Cleveland Metropolitan School District graduates are about to get a major boost for their college education.
Over the next 25 years, students continuously living in Cleveland's school footprint who spend all four years at a CMSD high school or a partnering charter school will be eligible to receive scholarships towards post-secondary education tuition as part of the "Say Yes to Education Program." The announcement was officially made Friday at Cleveland's John Marshall High School, as the city becomes the fourth "Say Yes" community in the United States.
While families will still have to pay for living costs, the scholarships will cover the "last dollar" of tuition following state and federal aid. With $125 million set to be raised (including more than $88 million already), that means tuition will be free for nearly everybody starting with the 2019 senior class
All public colleges and more than 100 private colleges (including 12 in the state of Ohio) are participating in Say Yes, which will also provide support services and mentoring programs for students, faculty, and families.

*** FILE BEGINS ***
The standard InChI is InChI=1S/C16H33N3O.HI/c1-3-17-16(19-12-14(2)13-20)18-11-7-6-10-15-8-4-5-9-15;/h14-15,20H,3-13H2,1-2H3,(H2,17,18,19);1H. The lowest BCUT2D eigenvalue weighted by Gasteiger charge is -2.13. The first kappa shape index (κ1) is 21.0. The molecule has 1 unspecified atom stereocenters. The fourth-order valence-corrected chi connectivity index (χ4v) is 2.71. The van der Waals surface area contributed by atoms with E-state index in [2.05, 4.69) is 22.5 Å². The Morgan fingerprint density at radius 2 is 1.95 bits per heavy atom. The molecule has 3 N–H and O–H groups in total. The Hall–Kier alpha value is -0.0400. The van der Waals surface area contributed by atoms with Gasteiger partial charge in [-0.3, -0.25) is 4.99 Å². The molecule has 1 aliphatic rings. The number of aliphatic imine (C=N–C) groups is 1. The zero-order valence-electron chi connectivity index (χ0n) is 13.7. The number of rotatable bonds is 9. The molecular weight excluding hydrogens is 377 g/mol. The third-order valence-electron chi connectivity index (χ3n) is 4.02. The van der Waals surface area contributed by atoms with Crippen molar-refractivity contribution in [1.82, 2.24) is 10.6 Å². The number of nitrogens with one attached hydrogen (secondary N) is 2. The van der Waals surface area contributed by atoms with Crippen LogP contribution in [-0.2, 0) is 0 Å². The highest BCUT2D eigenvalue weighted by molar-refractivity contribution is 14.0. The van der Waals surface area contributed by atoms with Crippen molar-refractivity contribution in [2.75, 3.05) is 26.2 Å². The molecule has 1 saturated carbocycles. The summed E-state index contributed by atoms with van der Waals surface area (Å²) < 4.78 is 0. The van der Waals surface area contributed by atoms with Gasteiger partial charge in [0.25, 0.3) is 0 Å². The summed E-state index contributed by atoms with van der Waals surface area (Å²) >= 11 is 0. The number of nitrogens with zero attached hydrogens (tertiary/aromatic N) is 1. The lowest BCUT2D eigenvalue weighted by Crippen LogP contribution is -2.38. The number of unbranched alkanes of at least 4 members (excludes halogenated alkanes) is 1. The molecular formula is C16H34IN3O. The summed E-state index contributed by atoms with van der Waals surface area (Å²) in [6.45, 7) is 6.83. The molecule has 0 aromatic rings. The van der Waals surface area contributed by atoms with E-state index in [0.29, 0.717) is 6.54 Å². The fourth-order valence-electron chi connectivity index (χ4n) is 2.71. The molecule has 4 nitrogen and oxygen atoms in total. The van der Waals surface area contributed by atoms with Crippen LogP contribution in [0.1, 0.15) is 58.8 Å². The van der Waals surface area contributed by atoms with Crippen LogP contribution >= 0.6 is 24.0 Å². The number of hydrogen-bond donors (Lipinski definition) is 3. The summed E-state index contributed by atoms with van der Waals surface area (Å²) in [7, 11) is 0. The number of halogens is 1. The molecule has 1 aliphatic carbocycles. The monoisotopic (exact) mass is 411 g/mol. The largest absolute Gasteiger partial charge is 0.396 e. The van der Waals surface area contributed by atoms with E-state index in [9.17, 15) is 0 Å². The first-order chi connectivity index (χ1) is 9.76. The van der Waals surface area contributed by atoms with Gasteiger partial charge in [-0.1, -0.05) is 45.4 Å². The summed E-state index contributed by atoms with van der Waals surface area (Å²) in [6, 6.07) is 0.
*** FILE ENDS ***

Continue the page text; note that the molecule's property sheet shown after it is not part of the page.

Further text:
Say Yes founder George Weiss issued the following statement:
"The members of the Say Yes National Board and I have been deeply impressed, and moved, by the efforts of the city of Cleveland to come together to offer its young people hope—an aspiration that has always served as a cornerstone of Say Yes to Education.
"Our new partners in Cleveland recognize that it requires an enormous investment to raise the aspirations of all students, many of them seeking to become the first in their families to attend college—and, more importantly, to graduate. There is the obvious financial commitment. But fulfilling that promise also requires community buy-in, a willingness to believe that all children can succeed if they are given not only the opportunity, but the necessary support. That includes tutoring and mentoring as well as services to improve their health and social-emotional well-being."
More information can be found at SayYesCleveland.org, and donations are being accepted to help cover the last $35 million needed.